Yesterday Alexis and I went with Mom and a friend of hers to tour the American Printing House for the Blind in Louisville. I went on a tour of APH in 2000 when I was attending the ACB convention; but the group was so big that I really don't remember much of the experience. It was nice to have a more intimate experience.
We intended to arrive early enough to have lunch, then go through the museum for a while, and then do the 2:00 tour. It turned out that the lunch service was very slow; so we toured before going through the museum.
We ate at a place called the Blue Dog Bakery and Cafe. The food was delicious but expensive. My sandwich had apples on it!
One of the things I didn't see in 2000 was the sign on the front door of APH. It's in braille. Mom tried to take a picture of me reading it, and a staff person came up and told us there was a better sign inside.
I was unprepared for what we found inside. The braille on the sign was made for visual effect, not tactile effect. There were huge dots made of the same material as the wall and set in the same proportions as standard braille. To the left of the braille representation was the hugest raised print lettering I've ever seen! It must have been an inch out from the wall and four or five inches high, reading "American Printing House for the Blind." A better sign, indeed!
The first stop on the tour was in a room where we sat down for a presentation about the history of APH, given by the tour guide. She had a few metal plates with examples of the types of embossing used during the various historical periods.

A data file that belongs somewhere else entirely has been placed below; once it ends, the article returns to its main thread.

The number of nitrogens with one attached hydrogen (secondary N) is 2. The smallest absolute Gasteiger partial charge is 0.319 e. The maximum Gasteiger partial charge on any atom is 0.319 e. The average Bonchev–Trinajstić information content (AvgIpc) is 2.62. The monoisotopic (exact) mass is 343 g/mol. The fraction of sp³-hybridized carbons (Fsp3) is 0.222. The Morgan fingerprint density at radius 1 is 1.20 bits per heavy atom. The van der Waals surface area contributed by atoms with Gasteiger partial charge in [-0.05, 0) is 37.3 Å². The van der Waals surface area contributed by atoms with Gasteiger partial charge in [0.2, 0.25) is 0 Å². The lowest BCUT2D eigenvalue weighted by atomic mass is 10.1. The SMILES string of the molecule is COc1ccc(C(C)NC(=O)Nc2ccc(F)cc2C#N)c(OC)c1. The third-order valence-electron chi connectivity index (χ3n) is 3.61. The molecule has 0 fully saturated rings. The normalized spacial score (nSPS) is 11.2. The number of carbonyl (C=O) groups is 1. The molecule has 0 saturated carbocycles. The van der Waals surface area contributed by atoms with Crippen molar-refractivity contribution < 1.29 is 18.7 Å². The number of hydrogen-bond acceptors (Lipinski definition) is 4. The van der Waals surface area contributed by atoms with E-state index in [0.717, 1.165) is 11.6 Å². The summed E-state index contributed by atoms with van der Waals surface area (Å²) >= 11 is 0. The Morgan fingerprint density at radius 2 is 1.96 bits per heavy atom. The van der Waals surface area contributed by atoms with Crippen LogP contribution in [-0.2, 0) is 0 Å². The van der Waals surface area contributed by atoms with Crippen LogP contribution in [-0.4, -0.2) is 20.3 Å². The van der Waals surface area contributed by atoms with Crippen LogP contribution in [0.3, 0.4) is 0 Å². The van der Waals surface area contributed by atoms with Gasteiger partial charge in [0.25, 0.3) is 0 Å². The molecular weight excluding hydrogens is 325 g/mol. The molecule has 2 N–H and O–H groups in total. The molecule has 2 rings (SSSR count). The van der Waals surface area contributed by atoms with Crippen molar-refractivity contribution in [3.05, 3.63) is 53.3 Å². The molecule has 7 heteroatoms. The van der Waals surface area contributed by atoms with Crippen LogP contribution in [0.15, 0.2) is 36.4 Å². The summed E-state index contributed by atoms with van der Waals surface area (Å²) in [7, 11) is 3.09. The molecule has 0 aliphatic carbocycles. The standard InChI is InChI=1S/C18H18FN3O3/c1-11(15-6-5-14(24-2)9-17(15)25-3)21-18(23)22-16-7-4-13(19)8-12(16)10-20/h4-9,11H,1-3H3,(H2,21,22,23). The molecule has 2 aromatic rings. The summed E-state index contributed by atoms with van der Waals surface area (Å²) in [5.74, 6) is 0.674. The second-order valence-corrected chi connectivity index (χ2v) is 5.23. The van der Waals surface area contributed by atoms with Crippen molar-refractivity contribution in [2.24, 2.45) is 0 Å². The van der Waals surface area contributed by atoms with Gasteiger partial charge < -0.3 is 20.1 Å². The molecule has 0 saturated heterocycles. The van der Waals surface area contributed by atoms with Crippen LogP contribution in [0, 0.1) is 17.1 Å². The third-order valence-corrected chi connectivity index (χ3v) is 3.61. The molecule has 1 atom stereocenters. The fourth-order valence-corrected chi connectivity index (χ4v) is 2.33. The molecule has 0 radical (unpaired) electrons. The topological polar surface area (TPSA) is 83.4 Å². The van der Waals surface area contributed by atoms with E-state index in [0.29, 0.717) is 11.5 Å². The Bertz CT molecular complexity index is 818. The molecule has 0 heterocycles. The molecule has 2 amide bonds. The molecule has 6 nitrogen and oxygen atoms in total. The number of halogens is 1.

Next we saw a few of the products APH distributes. Most were new to me--it's been a long time since I was a student! We saw some games, tactile drawings, overlays used with the light box, children's books, and a few educational tools. My mom really enjoyed this part of the tour because it gave her some insight into how I had been learning as a child. Even though the products were different, the concepts were the same: the use of different types of dotted and solid lines in tactile diagrams, tactile shapes in children's books, etc.
We went briefly into a room where people were proofreading. I missed a lot in this room because we had to be quiet. Mom said there was a blind person reading braille aloud and a sighted person following along and monitoring for mistakes.
In the braille production room, there are computers using Duxbury to translate files and send them to machines with these huge rolls of paper--like rolls that are chest-high on me. There are also presses that take a page between two metal plates and bang it together. These are called clamshell presses. They are VERY loud.
In the basement, they have exhibits of some old things that didn't fit in the museum. Most of it is old equipment: an old braille press, the first IBM computer they had, etc. There is also a HUGE globe with tactile markings. I've seen a tactile globe before, but never anything like this.
The museum was fun to visit. They have an entire braille World Book Encyclopedia on display: 154 volumes. We had one of these when I was a little girl. It took up almost an entire garage wall, and I did a fair amount of learning to read on it. When I was in my teens, we gave it to another family with a young child. There is a picture display showing the print encyclopedia next to the braille one.
The museum also has a display of old braillers and old slates. These were interesting to look at. Mostly on the braillers the keys are in differant places, and on the slates the number of lines or dots may be different.
There is also a display showing different styles of lettering, including French raised lettering I tried to read it, but the letters were too small even though I can read some French.